2. Maurice by E M Forster includes a bisexual man, however he’s not the main character.

    I totally agree about the straight washing, though. I wish you the best of luck with your next project, and can’t wait to read it. ๐Ÿ™‚

    1. Thanks, Jaz. I actually have Maurice on my tbr pile. I may need to hit it up. I liked Forster’s Howard’s End.

  3. Nice post! I think these kinds of subjects are difficult to portray in writing, without them becoming steroetypical and creating cardboard cut-out chraracters solely defined by their sexulaity. I used to read Mercedes Lackey, and while there is a lot of monolouging I did find her portrayal of LGBT characters to be a lot better than others I’ve come across. Although, for me personally, I’m striving for a more realistic approach in my writing when creating such complicated characters! Good luck with your project. It sounds really intriguing!! ๐Ÿ™‚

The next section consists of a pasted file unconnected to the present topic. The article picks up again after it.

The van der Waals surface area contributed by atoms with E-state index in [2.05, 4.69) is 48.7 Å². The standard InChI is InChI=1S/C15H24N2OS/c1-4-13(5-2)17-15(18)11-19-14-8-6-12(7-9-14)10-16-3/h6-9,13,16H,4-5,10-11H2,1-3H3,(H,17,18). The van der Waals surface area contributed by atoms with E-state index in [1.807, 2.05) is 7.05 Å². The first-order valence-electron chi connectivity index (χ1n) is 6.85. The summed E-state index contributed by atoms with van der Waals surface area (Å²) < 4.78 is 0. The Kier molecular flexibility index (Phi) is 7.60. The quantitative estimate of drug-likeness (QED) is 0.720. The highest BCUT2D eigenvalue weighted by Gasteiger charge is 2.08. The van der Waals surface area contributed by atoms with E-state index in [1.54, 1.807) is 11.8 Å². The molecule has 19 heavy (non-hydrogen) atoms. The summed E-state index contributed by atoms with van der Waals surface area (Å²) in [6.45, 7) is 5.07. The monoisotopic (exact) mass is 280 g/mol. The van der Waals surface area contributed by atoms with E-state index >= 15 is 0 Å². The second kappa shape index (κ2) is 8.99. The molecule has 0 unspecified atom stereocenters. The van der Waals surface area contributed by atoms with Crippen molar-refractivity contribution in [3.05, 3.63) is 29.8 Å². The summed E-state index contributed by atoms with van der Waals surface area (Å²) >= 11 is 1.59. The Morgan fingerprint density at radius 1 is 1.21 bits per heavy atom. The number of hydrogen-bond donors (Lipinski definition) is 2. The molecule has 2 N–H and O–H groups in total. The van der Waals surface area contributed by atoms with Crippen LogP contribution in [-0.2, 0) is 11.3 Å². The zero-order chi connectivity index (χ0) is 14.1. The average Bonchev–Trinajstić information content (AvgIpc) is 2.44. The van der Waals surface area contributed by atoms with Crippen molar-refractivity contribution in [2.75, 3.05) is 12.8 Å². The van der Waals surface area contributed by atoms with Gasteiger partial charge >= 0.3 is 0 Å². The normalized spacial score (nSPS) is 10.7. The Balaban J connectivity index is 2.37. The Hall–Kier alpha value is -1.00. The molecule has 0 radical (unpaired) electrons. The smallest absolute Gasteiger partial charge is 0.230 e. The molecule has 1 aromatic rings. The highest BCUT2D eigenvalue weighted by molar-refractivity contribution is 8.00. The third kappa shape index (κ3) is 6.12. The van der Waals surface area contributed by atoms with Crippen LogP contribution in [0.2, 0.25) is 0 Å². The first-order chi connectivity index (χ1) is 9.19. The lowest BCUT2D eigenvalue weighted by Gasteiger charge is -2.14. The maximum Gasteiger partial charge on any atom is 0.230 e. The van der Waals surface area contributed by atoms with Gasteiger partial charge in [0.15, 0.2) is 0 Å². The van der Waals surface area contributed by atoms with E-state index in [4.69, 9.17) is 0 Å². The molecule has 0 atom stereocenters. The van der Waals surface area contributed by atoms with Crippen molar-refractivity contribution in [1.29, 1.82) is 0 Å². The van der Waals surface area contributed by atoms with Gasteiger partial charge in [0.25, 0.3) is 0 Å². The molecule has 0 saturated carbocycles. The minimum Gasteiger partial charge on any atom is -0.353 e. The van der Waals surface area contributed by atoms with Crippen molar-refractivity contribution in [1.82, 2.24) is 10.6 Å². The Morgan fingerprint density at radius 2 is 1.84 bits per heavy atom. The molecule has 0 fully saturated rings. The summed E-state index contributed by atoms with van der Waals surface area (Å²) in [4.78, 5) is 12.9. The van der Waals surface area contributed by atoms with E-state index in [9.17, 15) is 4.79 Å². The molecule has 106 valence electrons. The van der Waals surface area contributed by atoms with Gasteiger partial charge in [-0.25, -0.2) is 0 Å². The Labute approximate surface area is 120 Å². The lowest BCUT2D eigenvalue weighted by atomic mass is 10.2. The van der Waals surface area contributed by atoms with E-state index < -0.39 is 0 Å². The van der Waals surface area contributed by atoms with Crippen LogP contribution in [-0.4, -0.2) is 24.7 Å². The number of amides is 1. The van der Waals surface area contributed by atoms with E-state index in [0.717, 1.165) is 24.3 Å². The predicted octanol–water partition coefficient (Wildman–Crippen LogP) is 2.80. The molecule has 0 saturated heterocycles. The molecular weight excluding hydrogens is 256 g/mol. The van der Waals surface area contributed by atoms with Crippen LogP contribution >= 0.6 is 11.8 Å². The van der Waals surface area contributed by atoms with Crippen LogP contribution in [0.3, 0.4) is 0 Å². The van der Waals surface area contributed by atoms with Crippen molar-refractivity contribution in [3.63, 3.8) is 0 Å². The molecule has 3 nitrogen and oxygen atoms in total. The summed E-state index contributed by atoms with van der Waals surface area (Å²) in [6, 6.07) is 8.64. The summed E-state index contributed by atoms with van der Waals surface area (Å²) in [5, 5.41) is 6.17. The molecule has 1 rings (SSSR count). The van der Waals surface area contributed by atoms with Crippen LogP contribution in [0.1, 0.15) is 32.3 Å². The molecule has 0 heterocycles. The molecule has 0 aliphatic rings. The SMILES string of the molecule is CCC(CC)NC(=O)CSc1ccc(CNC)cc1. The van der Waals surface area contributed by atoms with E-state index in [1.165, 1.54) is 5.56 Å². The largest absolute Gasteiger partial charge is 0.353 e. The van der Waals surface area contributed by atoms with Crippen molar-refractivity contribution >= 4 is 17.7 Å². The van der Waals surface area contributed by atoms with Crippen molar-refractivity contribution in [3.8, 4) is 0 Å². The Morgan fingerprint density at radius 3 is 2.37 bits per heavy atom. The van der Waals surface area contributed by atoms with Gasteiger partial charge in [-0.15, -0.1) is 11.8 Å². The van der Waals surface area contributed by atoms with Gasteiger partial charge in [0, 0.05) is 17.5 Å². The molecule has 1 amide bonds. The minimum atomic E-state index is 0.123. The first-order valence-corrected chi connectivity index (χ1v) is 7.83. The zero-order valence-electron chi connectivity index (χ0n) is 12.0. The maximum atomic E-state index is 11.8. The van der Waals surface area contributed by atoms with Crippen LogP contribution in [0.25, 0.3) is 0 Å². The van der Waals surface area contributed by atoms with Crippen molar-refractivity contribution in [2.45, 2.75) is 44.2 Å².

1. I think sometimes it’s easier to portray characters when you think of them as people first and imaginary second. When it comes to LGBT characters, I think I did pretty well with Adam and Immanuel in book two, so I’m hoping my characters in my future work will behave and turn out well too.

      1. This is very true. I think of my characters as people first, with real emotions and a mind of their own. Probably why they cause me so much trouble occasionally! ๐Ÿ™‚ Another author who is quite good at protraying LGBT characters is Kory Shrum, her Dying For A Living is very good reading!